Each country, region, city or private firm can curb greenhouse gases emissions with measures aligned with socio-economic priorities while supporting the sustainable development agenda. The last issue of Nature Climate Change presents a handbook that shows the required steps towards this objective.
The authors, member of the Deep Decarbonization Pathways (DDP) network, show how to build concretely, in different national contexts, strategies towards zero emissions that go hand-in-hand with sustainable development.
Among the researchers involved in this international study, Ramiro Parrado, CMCC researcher at CMCC@Ca’Foscari, the new research center on climate change of Ca’ Foscari University of Venice, and RFF – CMCC – European Institute on Economics and the Environment.
“The paper”, researcher Ramiro Parrado explains, “is the result of the contribution of the several research teams that participated to the Deep Decarbonization Pathways Project (DDPP) and reviews a research realized in the lead up to COP21 to develop decarbonization pathways for 16 countries.”
Henri Waisman, lead for DDP initiative at IDDRI, first author of the paper, says: “In all the countries we have analysed, we have demonstrated that it is possible to achieve “deep decarbonization” by 2050, and to do so in a way that meets each country’s socio-economic priorities."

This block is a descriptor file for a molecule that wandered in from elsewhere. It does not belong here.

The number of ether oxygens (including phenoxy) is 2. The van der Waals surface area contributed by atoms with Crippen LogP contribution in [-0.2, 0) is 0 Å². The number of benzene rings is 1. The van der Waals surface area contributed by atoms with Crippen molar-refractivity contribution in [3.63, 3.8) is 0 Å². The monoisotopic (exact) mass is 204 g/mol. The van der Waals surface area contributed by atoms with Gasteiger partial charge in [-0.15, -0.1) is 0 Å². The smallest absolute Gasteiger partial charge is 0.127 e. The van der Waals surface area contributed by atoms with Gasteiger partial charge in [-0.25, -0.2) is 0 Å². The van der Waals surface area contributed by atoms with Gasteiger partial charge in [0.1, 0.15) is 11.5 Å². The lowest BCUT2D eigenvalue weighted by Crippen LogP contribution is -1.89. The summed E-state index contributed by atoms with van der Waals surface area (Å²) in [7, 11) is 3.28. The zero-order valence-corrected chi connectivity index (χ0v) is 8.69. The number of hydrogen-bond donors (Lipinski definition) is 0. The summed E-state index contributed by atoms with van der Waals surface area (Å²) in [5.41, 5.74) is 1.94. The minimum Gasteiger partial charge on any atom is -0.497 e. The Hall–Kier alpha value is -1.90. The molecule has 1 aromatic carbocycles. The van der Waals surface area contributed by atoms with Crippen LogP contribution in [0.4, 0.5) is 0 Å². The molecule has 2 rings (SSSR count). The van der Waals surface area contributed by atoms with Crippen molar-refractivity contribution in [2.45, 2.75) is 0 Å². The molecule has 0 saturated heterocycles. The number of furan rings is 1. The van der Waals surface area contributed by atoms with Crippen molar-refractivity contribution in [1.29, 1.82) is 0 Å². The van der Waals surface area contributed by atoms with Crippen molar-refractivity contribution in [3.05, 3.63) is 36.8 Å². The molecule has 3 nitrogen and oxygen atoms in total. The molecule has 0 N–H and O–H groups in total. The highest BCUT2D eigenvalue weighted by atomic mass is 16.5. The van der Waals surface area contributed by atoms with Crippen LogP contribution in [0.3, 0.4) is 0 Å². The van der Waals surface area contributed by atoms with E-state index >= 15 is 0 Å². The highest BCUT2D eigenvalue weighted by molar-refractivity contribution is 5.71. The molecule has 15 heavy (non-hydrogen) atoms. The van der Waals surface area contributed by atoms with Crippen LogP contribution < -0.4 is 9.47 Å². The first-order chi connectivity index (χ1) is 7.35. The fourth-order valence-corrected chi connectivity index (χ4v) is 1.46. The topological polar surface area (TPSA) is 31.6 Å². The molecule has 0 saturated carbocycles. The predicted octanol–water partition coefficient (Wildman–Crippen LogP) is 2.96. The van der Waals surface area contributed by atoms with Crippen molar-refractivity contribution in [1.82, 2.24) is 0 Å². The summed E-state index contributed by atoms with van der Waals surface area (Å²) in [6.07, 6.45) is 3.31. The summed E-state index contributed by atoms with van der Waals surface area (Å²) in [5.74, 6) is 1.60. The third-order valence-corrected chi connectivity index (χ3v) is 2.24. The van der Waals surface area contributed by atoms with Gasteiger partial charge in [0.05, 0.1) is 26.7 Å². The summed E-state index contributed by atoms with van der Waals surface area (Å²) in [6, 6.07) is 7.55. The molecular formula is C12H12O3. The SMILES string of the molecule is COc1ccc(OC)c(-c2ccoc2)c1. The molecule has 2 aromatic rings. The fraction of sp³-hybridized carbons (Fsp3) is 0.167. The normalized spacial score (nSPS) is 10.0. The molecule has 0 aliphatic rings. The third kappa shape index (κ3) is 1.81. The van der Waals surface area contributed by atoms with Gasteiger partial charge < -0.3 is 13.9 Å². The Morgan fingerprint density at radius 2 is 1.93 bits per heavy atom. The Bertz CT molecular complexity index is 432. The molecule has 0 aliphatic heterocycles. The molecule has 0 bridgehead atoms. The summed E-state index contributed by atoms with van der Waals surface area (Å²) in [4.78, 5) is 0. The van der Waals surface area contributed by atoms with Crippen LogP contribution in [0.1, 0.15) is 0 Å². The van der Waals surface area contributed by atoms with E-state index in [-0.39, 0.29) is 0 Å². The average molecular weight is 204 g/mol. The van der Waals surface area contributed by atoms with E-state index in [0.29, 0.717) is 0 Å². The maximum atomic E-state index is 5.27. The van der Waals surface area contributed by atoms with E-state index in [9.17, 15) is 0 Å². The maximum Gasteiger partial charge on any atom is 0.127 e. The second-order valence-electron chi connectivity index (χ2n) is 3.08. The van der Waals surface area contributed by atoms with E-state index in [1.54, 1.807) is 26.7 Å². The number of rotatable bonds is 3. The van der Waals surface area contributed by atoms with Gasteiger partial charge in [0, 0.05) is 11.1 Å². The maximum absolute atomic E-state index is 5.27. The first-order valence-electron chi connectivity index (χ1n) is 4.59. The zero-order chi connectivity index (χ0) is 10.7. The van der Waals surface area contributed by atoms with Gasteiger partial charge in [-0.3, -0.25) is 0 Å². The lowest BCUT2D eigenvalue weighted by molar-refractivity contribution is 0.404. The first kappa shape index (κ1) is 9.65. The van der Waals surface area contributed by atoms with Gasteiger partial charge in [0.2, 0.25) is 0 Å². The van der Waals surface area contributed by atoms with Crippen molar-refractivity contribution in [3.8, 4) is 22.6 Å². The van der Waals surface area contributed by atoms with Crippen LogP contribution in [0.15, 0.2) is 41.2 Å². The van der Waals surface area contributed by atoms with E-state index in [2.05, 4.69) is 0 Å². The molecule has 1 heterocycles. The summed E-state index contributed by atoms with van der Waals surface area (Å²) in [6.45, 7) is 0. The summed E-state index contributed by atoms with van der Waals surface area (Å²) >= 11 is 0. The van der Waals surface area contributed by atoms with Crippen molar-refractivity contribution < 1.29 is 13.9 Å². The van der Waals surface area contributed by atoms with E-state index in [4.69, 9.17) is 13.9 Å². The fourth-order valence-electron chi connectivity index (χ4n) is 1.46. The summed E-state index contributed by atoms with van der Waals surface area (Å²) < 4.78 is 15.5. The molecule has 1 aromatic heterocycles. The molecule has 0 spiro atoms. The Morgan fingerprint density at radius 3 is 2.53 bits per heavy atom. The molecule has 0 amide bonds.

"The key methodological challenges identified, Ramiro adds, are:
- taking into account the key uncertainties affecting a specific country under consideration;
- providing quantitative assessments based on flexible and inclusive modelling approaches;
- ensuring the comparability of assessments across countries;
- using an iterative pathways design to identify the options for the decarbonization of the economy.
All these elements are combined in an integrated framework for pathways design, encouraging stakeholder communication and learning, enabling the assessment of compliance with national development and global emissions goals, and providing concrete support to policy formation in the context of the Paris Agreement.”
This will have important implications for the revision of all countries’ Nationally Determined Contributions (NDCs) in 2020, and the formal stocktake under the UNFCCC in 2023.